|Latency (Minus Display Lag)||179ms||112ms||79ms||145ms|
It’s not so much the latency measurements here that are important – lag can change in-game based on performance and even the kind of action you choose to measure – but rather the relative values. Project Stream runs Assassin’s Creed Odyssey at 30fps, and here we see 66ms of additional latency up against the PC version running at the same frame-rate. This increases to 100ms up against the PC code operating at 60fps. This is not surprising as it’s accepted higher frame-rates reduce input lag. The surprise here is that Xbox One X (tested at both 1080p and 4K output) is only 33ms faster than Project Stream, which would be class-leading cloud performance.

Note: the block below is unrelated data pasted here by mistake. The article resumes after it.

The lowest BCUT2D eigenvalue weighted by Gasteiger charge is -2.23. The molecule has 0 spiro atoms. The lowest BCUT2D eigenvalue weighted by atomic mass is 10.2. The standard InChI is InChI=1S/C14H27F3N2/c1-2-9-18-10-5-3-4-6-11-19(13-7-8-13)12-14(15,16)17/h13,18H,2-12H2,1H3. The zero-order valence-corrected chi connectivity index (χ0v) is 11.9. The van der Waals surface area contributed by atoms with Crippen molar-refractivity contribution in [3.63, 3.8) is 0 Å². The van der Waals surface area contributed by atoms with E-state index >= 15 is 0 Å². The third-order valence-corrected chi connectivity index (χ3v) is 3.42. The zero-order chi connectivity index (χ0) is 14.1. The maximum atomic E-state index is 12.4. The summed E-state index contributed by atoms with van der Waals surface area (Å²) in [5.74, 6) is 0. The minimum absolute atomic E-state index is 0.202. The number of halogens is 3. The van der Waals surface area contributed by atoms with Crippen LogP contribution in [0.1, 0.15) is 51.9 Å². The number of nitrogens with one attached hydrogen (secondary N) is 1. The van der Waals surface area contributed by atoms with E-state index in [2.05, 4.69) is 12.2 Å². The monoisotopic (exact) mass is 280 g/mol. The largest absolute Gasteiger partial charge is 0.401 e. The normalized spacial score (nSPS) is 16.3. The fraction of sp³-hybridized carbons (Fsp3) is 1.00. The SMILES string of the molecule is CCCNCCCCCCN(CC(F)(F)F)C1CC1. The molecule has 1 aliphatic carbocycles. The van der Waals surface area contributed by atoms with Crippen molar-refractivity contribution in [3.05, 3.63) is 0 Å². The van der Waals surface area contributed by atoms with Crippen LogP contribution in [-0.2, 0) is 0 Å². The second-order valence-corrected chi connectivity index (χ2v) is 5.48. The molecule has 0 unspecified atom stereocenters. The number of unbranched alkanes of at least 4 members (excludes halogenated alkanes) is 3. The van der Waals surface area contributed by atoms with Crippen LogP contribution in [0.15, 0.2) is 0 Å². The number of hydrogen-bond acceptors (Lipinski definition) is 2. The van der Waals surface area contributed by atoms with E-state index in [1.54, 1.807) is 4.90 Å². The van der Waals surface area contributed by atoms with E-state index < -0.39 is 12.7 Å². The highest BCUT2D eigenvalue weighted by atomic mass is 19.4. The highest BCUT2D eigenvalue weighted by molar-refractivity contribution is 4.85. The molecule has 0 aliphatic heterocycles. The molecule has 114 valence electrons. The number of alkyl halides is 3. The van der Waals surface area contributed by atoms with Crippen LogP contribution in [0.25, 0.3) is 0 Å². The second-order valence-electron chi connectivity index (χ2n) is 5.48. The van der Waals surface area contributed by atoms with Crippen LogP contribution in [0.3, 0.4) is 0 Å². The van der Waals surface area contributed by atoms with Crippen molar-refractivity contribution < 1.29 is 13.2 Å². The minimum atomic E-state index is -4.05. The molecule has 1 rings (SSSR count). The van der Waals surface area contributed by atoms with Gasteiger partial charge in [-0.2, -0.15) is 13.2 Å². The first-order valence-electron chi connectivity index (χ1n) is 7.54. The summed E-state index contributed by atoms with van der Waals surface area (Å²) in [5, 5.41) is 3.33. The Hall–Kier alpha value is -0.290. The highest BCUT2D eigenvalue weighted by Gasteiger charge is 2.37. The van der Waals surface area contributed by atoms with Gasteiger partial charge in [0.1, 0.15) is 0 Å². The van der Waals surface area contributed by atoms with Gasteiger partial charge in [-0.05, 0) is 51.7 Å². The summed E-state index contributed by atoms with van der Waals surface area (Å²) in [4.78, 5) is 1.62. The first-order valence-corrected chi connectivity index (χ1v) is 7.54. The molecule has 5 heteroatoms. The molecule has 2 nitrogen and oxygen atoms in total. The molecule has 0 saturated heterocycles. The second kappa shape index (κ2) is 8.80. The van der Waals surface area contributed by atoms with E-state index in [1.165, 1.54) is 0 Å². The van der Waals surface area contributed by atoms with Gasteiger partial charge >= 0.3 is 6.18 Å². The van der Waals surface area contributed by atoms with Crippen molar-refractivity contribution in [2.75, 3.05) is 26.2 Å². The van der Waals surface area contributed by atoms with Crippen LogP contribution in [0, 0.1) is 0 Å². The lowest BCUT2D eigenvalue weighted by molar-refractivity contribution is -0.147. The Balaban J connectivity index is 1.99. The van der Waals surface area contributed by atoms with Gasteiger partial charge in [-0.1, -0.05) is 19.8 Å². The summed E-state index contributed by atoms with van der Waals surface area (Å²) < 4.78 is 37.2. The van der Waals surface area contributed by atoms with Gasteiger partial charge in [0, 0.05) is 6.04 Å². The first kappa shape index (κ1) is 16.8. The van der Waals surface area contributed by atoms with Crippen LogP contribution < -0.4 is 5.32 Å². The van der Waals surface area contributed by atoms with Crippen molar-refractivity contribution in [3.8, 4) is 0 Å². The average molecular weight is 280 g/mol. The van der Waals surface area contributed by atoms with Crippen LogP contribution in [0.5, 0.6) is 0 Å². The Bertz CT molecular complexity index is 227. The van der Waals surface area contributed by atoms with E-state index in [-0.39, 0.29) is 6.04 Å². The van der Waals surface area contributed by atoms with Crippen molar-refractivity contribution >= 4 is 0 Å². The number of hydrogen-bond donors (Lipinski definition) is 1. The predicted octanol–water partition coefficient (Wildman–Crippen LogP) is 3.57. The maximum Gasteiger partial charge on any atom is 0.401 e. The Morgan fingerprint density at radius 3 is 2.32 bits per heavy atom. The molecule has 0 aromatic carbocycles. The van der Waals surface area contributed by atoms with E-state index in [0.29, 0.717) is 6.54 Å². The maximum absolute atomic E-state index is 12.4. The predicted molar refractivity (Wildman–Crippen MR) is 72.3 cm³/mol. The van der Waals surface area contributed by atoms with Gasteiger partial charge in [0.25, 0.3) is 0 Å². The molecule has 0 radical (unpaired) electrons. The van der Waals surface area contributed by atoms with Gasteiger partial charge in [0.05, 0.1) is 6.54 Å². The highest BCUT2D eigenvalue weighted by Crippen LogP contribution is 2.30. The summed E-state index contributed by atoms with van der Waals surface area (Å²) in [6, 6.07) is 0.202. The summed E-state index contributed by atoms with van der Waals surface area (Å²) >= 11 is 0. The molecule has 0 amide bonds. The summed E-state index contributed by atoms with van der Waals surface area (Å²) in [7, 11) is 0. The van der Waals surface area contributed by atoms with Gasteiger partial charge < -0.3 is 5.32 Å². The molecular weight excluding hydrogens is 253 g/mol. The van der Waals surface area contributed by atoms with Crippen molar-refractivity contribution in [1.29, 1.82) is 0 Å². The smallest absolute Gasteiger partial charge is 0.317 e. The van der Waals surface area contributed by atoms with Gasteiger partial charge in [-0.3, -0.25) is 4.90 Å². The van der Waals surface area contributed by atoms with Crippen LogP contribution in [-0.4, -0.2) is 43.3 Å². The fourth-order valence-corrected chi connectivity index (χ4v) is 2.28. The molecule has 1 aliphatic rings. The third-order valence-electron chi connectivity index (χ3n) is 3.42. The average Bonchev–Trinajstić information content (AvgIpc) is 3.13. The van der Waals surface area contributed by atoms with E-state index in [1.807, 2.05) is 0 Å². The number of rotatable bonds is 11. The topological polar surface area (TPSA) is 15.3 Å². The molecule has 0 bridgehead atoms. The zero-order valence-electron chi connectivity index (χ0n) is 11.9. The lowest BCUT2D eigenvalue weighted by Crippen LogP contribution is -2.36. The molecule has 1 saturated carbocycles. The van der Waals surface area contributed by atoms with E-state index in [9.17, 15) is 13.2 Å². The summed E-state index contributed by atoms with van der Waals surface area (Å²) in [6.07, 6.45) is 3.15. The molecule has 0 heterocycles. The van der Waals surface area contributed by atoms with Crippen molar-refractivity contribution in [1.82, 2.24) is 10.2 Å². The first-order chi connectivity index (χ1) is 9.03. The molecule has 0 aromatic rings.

These measurements demonstrate why cloud systems like GeForce Now target high frame-rates – the faster you run the game, the more lag you cut that you can offset against the extra latency added by the streaming technology. In a best case scenario, you end up with a game delivering the fluidity of 60 frames per second, albeit with the latency you might associate with a 30fps console game.
Were this strategy to be deployed on Stream with the Odyssey demo, our numbers suggest that you’d end up with end-to-end lag on par with Xbox One X. As it is, locking to 30fps on the cloud isn’t optimal – you adjust quickly and it is playable, but it’s not ideal and would be more keenly felt on other types of games, like fast action titles.